Why You Shouldn’t Feel Pressured to be Productive Right Now

Over the past few weeks, I’ve noticed an alarming trend throughout my interactions: a focus on productivity. You might be wondering, why is this a problem? We’re university students, aren’t we supposed to be prioritizing getting our work done and getting our lives together? Yes, in some respects. But in others, everyone is missing the bigger picture.

Let’s talk about comparisons

We are now a couple weeks into our new reality of COVID-19 isolation, and everyone is handling it a little differently. A glance through your social media feed will reveal all kinds of ways to cope. You might have some jealousy-inducing friends who seem to have it all together, completing fifteen-item to-do lists on a daily basis all while cleaning their apartment and finishing their final projects a week early. Scroll a couple posts down and you’ll find just as many friends posting about what “failures” they are for falling face-first into their sixth bowl of ice cream, staying in dirty pyjamas for a week and letting their class work fall to the side.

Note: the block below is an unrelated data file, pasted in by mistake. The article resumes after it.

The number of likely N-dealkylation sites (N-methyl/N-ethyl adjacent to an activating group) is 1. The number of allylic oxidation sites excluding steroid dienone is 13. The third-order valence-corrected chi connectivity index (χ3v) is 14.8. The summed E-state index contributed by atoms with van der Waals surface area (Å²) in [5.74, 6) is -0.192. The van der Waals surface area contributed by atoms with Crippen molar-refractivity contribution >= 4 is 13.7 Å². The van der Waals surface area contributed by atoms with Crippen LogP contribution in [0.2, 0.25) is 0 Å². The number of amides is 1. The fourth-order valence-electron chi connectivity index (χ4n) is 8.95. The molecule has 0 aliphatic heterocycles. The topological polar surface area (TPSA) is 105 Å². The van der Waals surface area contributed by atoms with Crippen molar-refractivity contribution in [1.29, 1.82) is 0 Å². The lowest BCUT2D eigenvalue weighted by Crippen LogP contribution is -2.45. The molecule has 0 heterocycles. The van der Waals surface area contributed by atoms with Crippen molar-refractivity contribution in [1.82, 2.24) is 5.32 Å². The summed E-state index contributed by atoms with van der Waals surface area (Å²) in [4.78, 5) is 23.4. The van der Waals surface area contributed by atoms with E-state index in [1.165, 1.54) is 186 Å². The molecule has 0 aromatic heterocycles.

When you’re in isolation, the tendency to compare yourself to others – and to productivity ideals – is high. Although it’s tempting to fall into the pressure of productivity and get into the grind the way we usually would, we need to realize that this situation is – and must be – a new normal.

Reality check: Things have changed

No one is a stranger to the pressure to be productive. Working hard and producing quality work awards us grades, praise and income. However, this typical work-reward cycle operates under the assumption that life and society are functioning as normal. We are living in an unprecedented time that requires everyone in the world to work together. Staying home, adjusting to a new routine and coping with so many life changes at once all requires mental energy. Yes, in your normal routine, you could devote additional energy to studying. Now, that energy is needed to keep yourself well.